Twice in the course of the great discussion, he allowed himself to enter the field of doctrinal controversy, a field foreign to both his nature and his previous practice. One of the topics he dealt with was the freedom of the will, a crucial point. In his De libero arbitrio diatribe sive collatio (1524), he lampoons the Lutheran view on free will. He lays down both sides of the argument impartially. The "Diatribe" did not encourage any definite action; this was its merit to the Erasmians and its fault in the eyes of the Lutherans. In response, Luther wrote his De servo arbitrio (On the Bondage of the Will) (1525), which viciously attacks the "Diatribe" and Erasmus himself, going so far as to claim that Erasmus was not a Christian.
As the popular response to Luther gathered momentum, the social disorders, which Erasmus dreaded and Luther deemed unavoidable, began to appear, including the Peasants' War, the Anabaptist disturbances in Germany and in the Low Countries, iconoclasm and the radicalization of peasants across Europe. If these were the outcomes of reform, he was thankful that he had kept out of it. Yet he was ever more bitterly accused of having started the whole "tragedy" (as the Roman Catholics dubbed Protestantism).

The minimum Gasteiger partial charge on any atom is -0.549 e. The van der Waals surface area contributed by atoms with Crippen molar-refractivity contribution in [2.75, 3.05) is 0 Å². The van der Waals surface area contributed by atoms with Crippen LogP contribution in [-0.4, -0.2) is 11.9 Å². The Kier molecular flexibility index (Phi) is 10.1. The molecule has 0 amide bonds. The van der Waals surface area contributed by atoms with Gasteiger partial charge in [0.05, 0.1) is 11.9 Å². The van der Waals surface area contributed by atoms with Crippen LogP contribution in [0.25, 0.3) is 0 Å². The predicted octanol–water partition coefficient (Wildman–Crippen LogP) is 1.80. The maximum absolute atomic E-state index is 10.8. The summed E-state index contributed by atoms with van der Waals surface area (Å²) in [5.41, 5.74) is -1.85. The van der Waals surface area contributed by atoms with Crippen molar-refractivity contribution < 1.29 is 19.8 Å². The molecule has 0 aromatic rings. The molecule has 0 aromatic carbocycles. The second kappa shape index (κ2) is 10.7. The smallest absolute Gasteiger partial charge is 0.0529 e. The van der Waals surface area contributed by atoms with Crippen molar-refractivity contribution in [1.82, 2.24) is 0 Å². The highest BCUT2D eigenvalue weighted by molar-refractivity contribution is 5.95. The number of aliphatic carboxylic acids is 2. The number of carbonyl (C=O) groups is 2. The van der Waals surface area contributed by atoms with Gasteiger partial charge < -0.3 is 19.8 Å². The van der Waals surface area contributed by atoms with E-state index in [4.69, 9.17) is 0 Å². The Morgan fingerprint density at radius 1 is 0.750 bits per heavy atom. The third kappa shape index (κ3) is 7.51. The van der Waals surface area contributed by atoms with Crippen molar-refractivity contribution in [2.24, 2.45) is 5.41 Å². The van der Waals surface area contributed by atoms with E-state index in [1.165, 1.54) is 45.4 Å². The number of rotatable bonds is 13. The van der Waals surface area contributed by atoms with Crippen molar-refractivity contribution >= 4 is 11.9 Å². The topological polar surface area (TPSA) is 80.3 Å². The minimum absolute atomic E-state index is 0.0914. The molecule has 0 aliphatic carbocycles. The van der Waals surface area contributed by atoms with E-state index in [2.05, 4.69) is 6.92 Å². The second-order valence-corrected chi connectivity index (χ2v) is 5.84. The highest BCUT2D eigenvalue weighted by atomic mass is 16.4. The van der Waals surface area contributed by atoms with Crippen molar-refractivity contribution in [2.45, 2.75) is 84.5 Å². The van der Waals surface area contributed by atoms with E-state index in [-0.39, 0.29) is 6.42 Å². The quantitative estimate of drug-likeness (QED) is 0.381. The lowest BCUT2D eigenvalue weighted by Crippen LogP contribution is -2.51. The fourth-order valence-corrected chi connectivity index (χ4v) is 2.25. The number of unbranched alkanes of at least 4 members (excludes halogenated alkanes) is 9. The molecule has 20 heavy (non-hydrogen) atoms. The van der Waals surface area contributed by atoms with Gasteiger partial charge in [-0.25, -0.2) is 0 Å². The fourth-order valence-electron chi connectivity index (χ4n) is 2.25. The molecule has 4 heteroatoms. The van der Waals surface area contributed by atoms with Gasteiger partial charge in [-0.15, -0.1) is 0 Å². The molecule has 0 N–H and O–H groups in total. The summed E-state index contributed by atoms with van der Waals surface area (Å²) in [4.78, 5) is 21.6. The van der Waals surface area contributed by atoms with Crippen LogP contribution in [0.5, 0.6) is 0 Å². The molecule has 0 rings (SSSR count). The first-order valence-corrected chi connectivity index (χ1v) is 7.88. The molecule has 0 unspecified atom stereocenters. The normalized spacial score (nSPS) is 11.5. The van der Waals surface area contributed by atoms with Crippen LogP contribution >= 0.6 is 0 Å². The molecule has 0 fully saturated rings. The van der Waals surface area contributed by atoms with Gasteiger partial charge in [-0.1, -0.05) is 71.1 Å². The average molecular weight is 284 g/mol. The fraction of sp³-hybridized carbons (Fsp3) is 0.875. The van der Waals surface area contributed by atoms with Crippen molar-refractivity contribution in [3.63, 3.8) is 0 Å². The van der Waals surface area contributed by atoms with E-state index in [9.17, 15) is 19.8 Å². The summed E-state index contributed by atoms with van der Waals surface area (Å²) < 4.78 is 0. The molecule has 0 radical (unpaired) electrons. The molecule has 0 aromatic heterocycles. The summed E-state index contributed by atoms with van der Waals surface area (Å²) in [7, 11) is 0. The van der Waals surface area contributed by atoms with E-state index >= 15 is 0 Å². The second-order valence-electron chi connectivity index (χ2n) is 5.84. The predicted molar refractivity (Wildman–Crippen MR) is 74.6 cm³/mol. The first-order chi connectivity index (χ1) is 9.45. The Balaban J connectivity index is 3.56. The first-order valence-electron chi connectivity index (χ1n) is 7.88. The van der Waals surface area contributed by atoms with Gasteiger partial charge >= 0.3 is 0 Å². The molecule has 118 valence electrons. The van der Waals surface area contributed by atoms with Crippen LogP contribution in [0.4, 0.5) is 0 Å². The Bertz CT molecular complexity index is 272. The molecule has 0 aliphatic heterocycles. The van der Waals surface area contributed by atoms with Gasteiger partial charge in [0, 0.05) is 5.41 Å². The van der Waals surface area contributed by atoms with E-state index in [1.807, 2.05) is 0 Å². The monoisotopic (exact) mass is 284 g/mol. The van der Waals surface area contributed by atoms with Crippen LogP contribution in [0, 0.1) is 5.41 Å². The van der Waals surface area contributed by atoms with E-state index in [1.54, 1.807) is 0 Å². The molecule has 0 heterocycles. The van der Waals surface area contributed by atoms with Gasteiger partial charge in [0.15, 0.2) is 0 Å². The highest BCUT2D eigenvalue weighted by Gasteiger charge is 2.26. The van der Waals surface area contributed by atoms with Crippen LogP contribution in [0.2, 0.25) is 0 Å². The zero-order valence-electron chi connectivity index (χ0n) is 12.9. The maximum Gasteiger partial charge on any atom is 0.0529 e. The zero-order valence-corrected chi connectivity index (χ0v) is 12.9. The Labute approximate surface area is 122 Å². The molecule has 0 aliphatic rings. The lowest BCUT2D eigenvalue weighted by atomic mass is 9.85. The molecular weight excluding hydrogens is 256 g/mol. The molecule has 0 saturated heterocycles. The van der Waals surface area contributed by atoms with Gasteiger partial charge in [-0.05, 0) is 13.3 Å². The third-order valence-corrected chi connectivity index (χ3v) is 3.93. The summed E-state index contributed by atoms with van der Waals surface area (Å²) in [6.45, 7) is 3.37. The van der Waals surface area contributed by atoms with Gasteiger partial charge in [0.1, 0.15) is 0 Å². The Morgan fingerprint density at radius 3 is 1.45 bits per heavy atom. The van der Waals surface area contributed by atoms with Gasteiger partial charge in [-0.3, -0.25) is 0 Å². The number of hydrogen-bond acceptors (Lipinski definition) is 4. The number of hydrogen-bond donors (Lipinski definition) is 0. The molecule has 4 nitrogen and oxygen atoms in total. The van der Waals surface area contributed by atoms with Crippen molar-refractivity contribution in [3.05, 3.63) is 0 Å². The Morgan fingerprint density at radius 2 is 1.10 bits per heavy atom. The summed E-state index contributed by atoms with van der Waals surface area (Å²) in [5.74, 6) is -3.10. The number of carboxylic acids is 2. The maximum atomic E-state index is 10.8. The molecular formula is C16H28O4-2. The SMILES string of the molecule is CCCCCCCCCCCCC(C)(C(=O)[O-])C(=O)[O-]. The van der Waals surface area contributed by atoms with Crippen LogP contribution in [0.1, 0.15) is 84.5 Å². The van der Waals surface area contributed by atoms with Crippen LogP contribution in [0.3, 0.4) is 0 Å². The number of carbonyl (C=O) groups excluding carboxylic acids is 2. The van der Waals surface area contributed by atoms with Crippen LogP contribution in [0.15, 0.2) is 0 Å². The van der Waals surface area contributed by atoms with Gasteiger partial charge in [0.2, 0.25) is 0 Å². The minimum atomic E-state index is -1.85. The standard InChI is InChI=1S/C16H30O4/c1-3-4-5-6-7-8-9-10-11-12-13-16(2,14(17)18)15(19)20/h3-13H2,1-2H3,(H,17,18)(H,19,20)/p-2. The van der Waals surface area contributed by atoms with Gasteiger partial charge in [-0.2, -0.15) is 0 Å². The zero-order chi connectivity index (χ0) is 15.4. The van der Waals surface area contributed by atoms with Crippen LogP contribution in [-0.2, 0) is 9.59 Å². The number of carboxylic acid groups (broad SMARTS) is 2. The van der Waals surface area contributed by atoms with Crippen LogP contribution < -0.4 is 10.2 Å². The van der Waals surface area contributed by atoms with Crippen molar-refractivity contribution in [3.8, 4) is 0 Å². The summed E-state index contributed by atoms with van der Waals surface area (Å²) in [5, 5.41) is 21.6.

When the city of Basel was definitely and officially "reformed" in 1529, Erasmus gave up his residence there and settled in the imperial town of Freiburg im Breisgau.
The test question was the doctrine of the sacraments, and the crux of this question was the observance of the Eucharist. In 1530, Erasmus published a new edition of the orthodox treatise of Algerus against the heretic Berengar of Tours in the 11th century. He added a dedication, affirming his belief in the reality of the Body of Christ after consecration in the Eucharist. The anti-sacramentarians, headed by Œcolampadius of Basel, were, as Erasmus says, quoting him as holding views similar to their own in order to try to claim him for their schismatic movement.